Perry Duggar |
God used suffering in Paul's life and He does in ours as well.
Sufficiency in Christ - Message 9
November 14, 2021
I. Introduction: We continue our survey of 2 Corinthians, Sufficiency in Christ.
- 2 Corinthians 11:16-33; Acts 9:15-16
A. The title to today’s message is, Suffering.
- Theme: 2 Corinthians 12:10 (NLT)…For when I am weak, then I am strong.
- I think many of us wonder sometimes, “If God loves us, and is all-powerful, why do we endure disappointment, heartache, pain and suffering?”
- We wonder whether God is punishing us for something we have done or failed to do.
- Certainly, no one served God with greater effort or more sacrifice than Paul, yet he encountered many problems and endured many trials.
- In today’s passage, 2 Corinthians 11:16-12:10, Paul continued to defend his authority as the apostle over the Corinthian church, against criticisms and false accusations.
- He was reluctant to defend himself; it was distasteful, even embarrassing, to him.
- Paul could have argued his accomplishments—personally called by Jesus; planted at least 20 churches and wrote thirteen books of the N.T. (14 including Hebrews)— instead, he presented the suffering he had endured serving Jesus as his qualification.
- 2 Corinthians 11:23-28 (NLT)—23Are they [false teachers] servants of Christ? I know I sound like a madman, but I have served Him far more! I have worked harder, been put in prison more often, been whipped times without number, and faced death again and again. 24Five different times the Jewish leaders gave me thirty-nine lashes. 25Three times I was beaten with rods. Once I was stoned. Three times I was shipwrecked. Once I spent a whole night and a day adrift at sea. 26I have traveled on many long journeys. I have faced danger from rivers and from robbers. I have faced danger from my own people, the Jews, as well as from the Gentiles. I have faced danger in the cities, in the deserts, and on the seas. And I have faced danger from men who claim to be believers but are not. 27I have worked hard and long, enduring many sleepless nights. I have been hungry and thirsty and have often gone without food. I have shivered in the cold, without enough clothing to keep me warm. 28Then, besides all this, I have the daily burden of my concern for all the churches. [When led away from truth into sin by false teaching.]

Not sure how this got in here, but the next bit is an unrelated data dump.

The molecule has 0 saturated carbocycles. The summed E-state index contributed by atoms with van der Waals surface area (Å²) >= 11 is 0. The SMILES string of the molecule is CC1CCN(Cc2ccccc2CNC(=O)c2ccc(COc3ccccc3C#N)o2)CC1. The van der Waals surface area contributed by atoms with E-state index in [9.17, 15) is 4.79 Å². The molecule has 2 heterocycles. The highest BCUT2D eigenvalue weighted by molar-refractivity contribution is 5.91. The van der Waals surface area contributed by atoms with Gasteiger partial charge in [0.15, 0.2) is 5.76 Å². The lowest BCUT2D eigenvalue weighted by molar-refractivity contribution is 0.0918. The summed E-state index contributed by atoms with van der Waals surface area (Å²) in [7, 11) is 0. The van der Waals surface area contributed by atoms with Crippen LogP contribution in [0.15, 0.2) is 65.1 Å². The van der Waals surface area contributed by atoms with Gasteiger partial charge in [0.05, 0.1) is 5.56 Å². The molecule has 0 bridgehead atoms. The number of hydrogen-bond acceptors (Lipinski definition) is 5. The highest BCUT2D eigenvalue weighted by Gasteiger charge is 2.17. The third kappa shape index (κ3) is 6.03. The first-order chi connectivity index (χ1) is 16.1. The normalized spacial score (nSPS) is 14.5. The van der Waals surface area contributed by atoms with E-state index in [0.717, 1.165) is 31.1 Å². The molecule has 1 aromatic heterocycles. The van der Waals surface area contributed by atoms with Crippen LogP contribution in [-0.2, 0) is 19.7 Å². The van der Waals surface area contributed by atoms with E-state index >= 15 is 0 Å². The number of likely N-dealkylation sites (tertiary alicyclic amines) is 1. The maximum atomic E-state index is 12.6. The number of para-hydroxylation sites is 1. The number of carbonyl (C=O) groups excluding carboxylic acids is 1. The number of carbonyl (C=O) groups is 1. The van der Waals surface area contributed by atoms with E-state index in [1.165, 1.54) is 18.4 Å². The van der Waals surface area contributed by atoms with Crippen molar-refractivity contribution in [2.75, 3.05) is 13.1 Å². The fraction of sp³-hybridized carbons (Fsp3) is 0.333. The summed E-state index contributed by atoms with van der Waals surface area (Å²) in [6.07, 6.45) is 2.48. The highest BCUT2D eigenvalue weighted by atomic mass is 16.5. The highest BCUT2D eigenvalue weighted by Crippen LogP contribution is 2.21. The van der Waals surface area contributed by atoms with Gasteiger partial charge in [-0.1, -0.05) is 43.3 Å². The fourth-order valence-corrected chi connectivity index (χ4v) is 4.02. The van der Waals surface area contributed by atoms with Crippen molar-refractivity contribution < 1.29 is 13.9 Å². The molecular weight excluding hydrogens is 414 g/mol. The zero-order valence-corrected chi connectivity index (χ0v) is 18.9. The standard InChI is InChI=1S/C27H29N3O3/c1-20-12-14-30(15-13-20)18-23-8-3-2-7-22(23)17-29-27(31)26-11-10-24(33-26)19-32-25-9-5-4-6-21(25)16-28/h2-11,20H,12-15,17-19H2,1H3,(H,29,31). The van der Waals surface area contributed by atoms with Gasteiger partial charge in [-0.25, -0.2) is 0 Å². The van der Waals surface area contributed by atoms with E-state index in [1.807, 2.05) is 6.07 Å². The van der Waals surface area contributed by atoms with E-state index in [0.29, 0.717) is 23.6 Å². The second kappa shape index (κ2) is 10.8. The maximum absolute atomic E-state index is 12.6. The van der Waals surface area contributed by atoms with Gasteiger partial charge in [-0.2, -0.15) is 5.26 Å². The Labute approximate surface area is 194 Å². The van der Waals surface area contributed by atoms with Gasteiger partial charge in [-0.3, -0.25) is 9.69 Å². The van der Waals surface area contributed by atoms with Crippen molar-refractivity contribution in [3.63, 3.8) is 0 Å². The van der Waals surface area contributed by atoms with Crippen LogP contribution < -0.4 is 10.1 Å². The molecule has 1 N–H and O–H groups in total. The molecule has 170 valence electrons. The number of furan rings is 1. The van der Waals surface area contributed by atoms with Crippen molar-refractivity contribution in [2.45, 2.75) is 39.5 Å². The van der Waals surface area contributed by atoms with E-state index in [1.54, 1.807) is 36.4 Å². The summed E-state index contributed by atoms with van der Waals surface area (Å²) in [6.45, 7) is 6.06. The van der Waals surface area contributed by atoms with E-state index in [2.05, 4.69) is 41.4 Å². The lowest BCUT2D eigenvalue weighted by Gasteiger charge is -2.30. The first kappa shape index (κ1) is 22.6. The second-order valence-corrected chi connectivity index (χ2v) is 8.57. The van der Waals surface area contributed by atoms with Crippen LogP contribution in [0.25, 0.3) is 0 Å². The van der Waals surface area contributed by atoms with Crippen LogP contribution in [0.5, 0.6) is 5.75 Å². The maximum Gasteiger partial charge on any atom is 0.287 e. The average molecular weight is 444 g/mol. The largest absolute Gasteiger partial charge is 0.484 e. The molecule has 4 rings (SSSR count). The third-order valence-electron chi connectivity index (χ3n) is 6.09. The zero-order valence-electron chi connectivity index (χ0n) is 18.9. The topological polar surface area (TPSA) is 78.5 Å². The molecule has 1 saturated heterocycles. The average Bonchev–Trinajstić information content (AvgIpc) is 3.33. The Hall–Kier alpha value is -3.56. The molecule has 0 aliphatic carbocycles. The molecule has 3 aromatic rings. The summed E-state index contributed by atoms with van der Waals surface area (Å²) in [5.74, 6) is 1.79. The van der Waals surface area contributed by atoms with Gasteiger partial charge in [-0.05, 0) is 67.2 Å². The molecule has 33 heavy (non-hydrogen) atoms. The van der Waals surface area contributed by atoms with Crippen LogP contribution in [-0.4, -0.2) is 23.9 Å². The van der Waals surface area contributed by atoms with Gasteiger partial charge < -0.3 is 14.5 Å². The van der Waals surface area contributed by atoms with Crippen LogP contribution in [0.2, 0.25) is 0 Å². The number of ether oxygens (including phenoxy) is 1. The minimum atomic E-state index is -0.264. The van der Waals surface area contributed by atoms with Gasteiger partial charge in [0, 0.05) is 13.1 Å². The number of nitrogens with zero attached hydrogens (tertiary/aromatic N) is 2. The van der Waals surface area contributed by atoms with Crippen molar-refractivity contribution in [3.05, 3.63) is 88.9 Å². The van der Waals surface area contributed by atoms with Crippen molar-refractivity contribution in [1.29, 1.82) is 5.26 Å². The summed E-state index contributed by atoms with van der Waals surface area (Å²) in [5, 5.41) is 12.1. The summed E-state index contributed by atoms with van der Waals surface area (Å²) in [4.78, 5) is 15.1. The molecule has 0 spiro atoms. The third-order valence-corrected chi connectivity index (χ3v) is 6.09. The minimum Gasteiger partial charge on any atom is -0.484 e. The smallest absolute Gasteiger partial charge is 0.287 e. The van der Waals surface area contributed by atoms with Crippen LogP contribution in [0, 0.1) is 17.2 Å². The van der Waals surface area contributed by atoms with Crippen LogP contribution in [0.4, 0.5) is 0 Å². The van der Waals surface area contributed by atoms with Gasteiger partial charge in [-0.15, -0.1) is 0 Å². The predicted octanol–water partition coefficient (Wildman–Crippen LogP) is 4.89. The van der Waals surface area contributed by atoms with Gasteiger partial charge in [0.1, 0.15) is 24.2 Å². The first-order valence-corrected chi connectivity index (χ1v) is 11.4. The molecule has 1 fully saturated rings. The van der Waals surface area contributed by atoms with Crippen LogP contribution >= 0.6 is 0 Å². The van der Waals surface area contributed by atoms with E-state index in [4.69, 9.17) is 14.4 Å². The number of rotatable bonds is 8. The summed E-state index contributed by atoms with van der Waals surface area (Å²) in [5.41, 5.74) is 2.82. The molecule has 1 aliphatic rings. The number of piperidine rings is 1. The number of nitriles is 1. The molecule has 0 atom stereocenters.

- With all of Paul’s accomplishments for God, planting churches and writing scripture, he certainly pleased God with his life, yet he suffered greatly, painfully, and not rarely.
- Perhaps the deepest pain Paul suffered was being rejected by the Corinthians he loved, evangelized, cared for, ministered to, taught, and nurtured their faith. [Apply to you?]
- So let’s explore the subject of suffering, to discover whether there is purpose in our pain.
II. Suffering… (2 Corinthians 12:1-10)
A. #1 - Doesn’t deny faith. (2 Corinthians 12:1-4; C/R; John 16:33; 2 Timothy 3:12; 1 Peter 2:19-21; 4:12-13)
- The Greeks thought people who represented the gods would experience mystical visions, so Paul related the most amazing of his many visions. (6 recorded in Acts.)
- 2 Corinthians 12:1 (NLT)—This boasting will do no good, but I must go on. I will reluctantly tell about visions and revelations from the Lord.
- Paul was reluctant to tell about his vision; he knew it wouldn’t benefit the church, because it couldn’t be proven and wouldn’t be repeated, but still, he persisted.
- 2 Corinthians 12:2-4 (NLT)—2I was caught up to the third heaven [highest heaven, where God dwells] fourteen years ago. [AD 41-43] Whether I was in my body or out of my body, I don’t know—only God knows.[Unsure whether in physical body or merely spiritual or mental experience] 3Yes, only God knows whether I was in my body or outside my body. But I do know 4that I was caught up [prophetic language referring to Holy Spirit taking over] to paradise [highest heaven] and heard things so astounding that they cannot be expressed in words, things no human is allowed to tell.
- Paul gave no detailed description of what he saw or heard in heaven; only said he did not have words or permission to repeat what he heard. (God has secrets; Dt.29:29)
- Paul had wonderful, supernatural, experiences with the Lord, but also suffered greatly.
- Disappointment, pain, and suffering don’t deny or refute our faith; in fact, persevering through the pain with Christ’s help actually PROVES the reality of our faith!
- Some people believe and teach that Christians do not suffer unless there is some unconfessed sin, or a lack of faith, in their lives—but that is not biblical teaching.
- God does discipline believers for sin (Heb.12:5-11), but all suffering is not due to sin.
- Bad things happen to all people because we live in a fallen world corrupted by sin.
- APP.: Are you enduring pain? Do you know your ability to endure proves your faith?
B. #2 - Displays my spiritual condition. (2 Corinthians 12:5-7; C/R: Romans 5:3-4; 12:3; James 1:2-4; 1 Peter 1:6-7)
- Trouble is the truest test of a person’s spiritual character or maturity. (1Pet.1:6-7)